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Your Daily Life After a Knee Replacement Surgery

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  • Adjusting to your new knee

    Adjusting to your new knee

    Knee replacement surgery can be necessary but painful. You’ll have a number of practical issues and concerns following knee replacement surgery. Knowing what to expect can help you make it through your day more effectively and get the most out of your new knee. Keep reading to find out what adjustments you may need to make.

  • Driving

    Driving

    One of your biggest concerns will probably revolve around driving again. You might be able to get behind the wheel within a couple of weeks if your left knee was replaced and you drive an automatic transmission. You could be back on the road in about four weeks if your right knee was replaced, according to orthopedic research experts. It may be longer if you drive a manual transmission. In any case, you must be able to bend your knee enough to operate the pedals.

    You should avoid driving if you’re taking narcotics or other medications that may impair your ability to operate a vehicle. According to the American Academy of Orthopaedic Surgeons, you should check with your doctor before getting behind the wheel. If necessary, obtain a disabled parking placard — especially if you have to walk long distances in poor weather while using a walker or other assistive device.

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  • Back to work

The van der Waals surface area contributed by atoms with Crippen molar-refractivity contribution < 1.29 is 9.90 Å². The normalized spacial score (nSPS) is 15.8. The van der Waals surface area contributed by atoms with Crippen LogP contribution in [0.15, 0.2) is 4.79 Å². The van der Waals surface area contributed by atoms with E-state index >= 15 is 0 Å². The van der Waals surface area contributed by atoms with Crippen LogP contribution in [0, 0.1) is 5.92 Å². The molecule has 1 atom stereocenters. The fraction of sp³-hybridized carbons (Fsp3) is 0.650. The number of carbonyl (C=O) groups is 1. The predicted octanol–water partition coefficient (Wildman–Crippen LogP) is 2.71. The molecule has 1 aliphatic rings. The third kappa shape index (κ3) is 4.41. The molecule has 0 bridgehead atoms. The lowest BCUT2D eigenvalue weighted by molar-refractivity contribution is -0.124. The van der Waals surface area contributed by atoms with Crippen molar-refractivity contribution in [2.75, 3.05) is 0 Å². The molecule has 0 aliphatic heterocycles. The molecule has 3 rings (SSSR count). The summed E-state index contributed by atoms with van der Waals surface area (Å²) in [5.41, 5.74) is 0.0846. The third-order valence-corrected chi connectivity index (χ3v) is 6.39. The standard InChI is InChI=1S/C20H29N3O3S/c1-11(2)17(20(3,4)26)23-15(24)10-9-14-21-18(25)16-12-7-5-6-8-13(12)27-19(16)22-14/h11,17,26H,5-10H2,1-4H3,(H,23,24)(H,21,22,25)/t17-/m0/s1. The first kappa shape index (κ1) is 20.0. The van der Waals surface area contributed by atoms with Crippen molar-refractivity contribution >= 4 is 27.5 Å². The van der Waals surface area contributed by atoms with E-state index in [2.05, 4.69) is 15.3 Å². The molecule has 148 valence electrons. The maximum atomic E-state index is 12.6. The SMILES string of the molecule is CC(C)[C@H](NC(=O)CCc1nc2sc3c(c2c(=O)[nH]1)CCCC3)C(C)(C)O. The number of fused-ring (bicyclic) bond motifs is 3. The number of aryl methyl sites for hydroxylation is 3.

Back to work

    Set realistic expectations about when you should go back to work. In most cases, it’ll be three to six weeks before you can return to work. You may be able to get back to work within 10 days if you work at home. However, you’ll likely require much longer if your work is labor intensive — possibly three months or more. Don’t expect too much from yourself at first. Speak to your boss and co-workers to make them aware of your situation. Try to ease back into full working hours.

  • Travel

    Travel

    Traveling is tough on your body, especially long flights with tight legroom. Stretch and walk around the plane whenever possible. In fact, be sure to get up and walk around a bit once an hour to help prevent blood clots from developing. Your knee may also swell due to changes in cabin pressure. You may want to talk with your doctor before any long-distance travel to be sure they don’t have any special concerns during the first few months after surgery.

    Airport security may become more of an issue after your surgery. The metal components in your artificial knee could set off airport metal detectors. Be prepared for extra screening. Wear clothing that makes it easy to show your knee incision to security agents.

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  • Sexual activity

    Sexual activity

    Most people find that they’re able to engage in sexual activity several weeks following surgery. However, it’s generally fine to proceed as soon as you don’t feel pain and you’re comfortable.